The experimental group obtained higher scores than the control group for the knowledge and behaviors in the posttest and the follow up carried out after 12 months

    

C: took part in different academic activities with related themes

 

Park and Kim [41] (2011) South Korea

(a)

59 subjects 5th grade Age: 11 E = 28 C = 31

Web-based spinal health education program (anatomy, functions of the spine, spinal care principles, stretching and strengthening exercises, backpack use)

E: 4 sessions (30 mins; once a week) Web-based program 3 parts (learning, formative evaluation, learning summary sections) (4 weeks)

The changes for spinal health knowledge were significantly higher than those of the control group.

    

C: control

 
 

(b)

60 subjects 5th grade Age: 11 E = 29 C = 31

Face-to-face spinal health education program (anatomy, functions of the spine, spinal care principles, stretching and strengthening exercises, backpack use)

E: 4 sessions (30 mins; once a week) Face-to-face instruction 3 parts (learning, formative evaluation, learning summary sections) (4 weeks)

The changes for spinal health knowledge were significantly higher than those of the control group.

    

C: control

 

Spence et al., [22] (1984) US

(a)

50 subjects 3rd, 5th grade E = 25 C = 25

Safe lifting techniques

E: 1 session: lecture demonstration (5 mins videotape), review of the major principles presented in the tape (5 mins)

Showed significantly higher knowledge in the experimental group versus the control group in the posttest, but no significant differences between groups in the follow-up (2 months) Behaviours: Provided inconclusive or statistically insignificant results

    

C: without intervention

 
 

(b)

51 subjects 3rd, 5th grade E = 26 C = 25

Safe lifting techniques

E: 1 session: guided self discovery (15 mins)

Showed significantly higher knowledge in the experimental group versus the control group in the posttest, but no significant differences between groups in the follow-up (2 months) Behaviours: Provided inconclusive or statistically insignificant results

    

C: without intervention

 

Vidal et al., [24] (2009) Spain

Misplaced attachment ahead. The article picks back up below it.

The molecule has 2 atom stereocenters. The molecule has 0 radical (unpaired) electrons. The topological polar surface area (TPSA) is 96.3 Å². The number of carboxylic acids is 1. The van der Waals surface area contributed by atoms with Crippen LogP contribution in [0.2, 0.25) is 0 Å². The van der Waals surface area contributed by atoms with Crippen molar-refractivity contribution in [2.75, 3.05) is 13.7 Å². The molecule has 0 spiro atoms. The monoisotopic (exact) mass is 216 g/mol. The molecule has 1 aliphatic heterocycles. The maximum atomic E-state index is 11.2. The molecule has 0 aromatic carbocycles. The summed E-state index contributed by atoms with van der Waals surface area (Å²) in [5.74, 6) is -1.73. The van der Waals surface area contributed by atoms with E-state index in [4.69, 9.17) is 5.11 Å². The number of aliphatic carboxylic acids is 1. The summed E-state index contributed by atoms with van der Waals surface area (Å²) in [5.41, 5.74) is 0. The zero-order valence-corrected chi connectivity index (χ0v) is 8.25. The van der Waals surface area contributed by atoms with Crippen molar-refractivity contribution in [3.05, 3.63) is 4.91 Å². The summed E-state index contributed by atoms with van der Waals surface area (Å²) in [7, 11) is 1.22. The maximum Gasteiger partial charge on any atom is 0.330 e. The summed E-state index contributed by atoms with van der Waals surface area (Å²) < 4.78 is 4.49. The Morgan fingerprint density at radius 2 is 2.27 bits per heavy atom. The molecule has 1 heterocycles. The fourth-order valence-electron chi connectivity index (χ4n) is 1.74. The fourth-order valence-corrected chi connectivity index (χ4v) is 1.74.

137 subjects Age: 10–12 E = 63 C = 74

Anatomy, biomechanics, risk factors for injury, spinal care principles, respiratory mechanism, postural hygiene Behavioral intervention Exercise

E: 6 sessions: 4 sessions (knowledges: anatomy, biomechanics, risk factors for injury, spinal care principles, respiratory mechanism, postural hygiene) and 2 sessions (behavioral intervention, exercise); total of 4 weeks

The experimental group obtained higher scores than the control group for the knowledge

    

C: without intervention

 

E: experimental group / C control group.

All studies are randomized controlled.

Mean effect size and heterogeneity analysis

The main measure of treatment effectiveness was the effect size obtained in the posttest and in the follow-up for the outcome measures of behaviours and knowledge. Separate meta-analyses were carried out for each combination of outcome measure and time point. Table 2 shows the main results for the four meta-analyses, and Figures 1,2,3,4 present a forest plot for each one of them. Overall, the four average effect sizes were positive in favour of the treatments (Table 2). Furthermore, all of the mean effect sizes were of a large magnitude according to the Cohen’s criteria[57], as they were over or close to 0.8.
Table 2

Mean effect size and heterogeneity analysis for the two outcome measures in the posttest and follow-up.

Time point / Outcome measure

k

d +

95% C. I

Q

df

p

I 2

   

d l

d u

    

Posttest: Behaviours

14

1.328

0.756

1.901

402.12

13

< .001

97%

Posttest: Knowledge

16

1.288

0.898

1.679

387.23

15

< .001

96%

Follow-up: Behaviours

6

1.795

0.672

2.919

236.48

5

< .001

98%

Follow-up: Knowledge

9

0.762

0.473

1.050

41.97

8

< .001

81%